Hard and Soft Water

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What is hard water and what can I do about it?

Hard water is simply water that contains two harmless minerals - calcium and magnesium. These minerals make the water hard to develop a sudsy lather. Water is considered "hard" if it measures more than 120 parts per million or 7.0 grains per gallon. Although hardness does not affect the safety of the water, some customers may find it to be inconvenient. Hardness minerals may also contribute to scaling in teapots, spots on dishes and residues on plumbing fixtures and glass shower doors.

The table below lists the range of hardness, sodium, and pH for each source water type supplied by SJWC. View our Water Supply Map to determine what predominant source type serves you.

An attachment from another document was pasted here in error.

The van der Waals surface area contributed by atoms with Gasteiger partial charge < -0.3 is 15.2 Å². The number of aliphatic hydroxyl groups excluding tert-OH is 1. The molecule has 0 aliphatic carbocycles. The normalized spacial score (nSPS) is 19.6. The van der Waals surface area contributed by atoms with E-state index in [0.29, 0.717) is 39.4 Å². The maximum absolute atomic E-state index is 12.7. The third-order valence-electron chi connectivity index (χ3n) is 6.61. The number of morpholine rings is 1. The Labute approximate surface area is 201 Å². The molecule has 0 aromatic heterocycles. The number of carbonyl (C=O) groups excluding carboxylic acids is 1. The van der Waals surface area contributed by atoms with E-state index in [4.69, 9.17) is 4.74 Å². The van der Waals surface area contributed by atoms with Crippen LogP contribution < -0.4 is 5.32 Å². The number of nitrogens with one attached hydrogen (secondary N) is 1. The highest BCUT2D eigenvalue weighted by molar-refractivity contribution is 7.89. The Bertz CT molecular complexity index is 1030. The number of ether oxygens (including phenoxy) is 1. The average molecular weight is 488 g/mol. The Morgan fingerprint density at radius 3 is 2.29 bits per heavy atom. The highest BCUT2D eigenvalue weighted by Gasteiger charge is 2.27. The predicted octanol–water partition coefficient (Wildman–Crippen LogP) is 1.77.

Groundwater Imported Surface Water Mountain Surface Water
Hardness as CaCO3 (mg/l) (ppm) 183 - 440 77 - 153 84 - 198
Hardness grains per gallon 11 - 26 grains 4 - 9 grains 5 - 12 grains
pH 7.25 - 8.0 7.0 - 8.7 7.4 - 7.7
Sodium (mg/l) 17 - 42 24 - 73 13 - 20


My showerhead and shower doors have a white film on them. What causes it and what should I do about it?

The white film is the residue of hardness and other minerals in the water. When the water is heated or evaporates, the minerals leave a white coating on items such as showerheads, shower doors, glasses, coffee pots, etc.

Although harmless, most people don't appreciate a white film on these household items. A soaking in vinegar can help dissolve the spots. Make sure you rinse the items carefully after the vinegar "bath" before using them. This method is less practical for shower doors. Some commercially available products may help. In the case of shower doors, prevention is the best medicine. Wipe down the doors with a sponge or towel after every shower.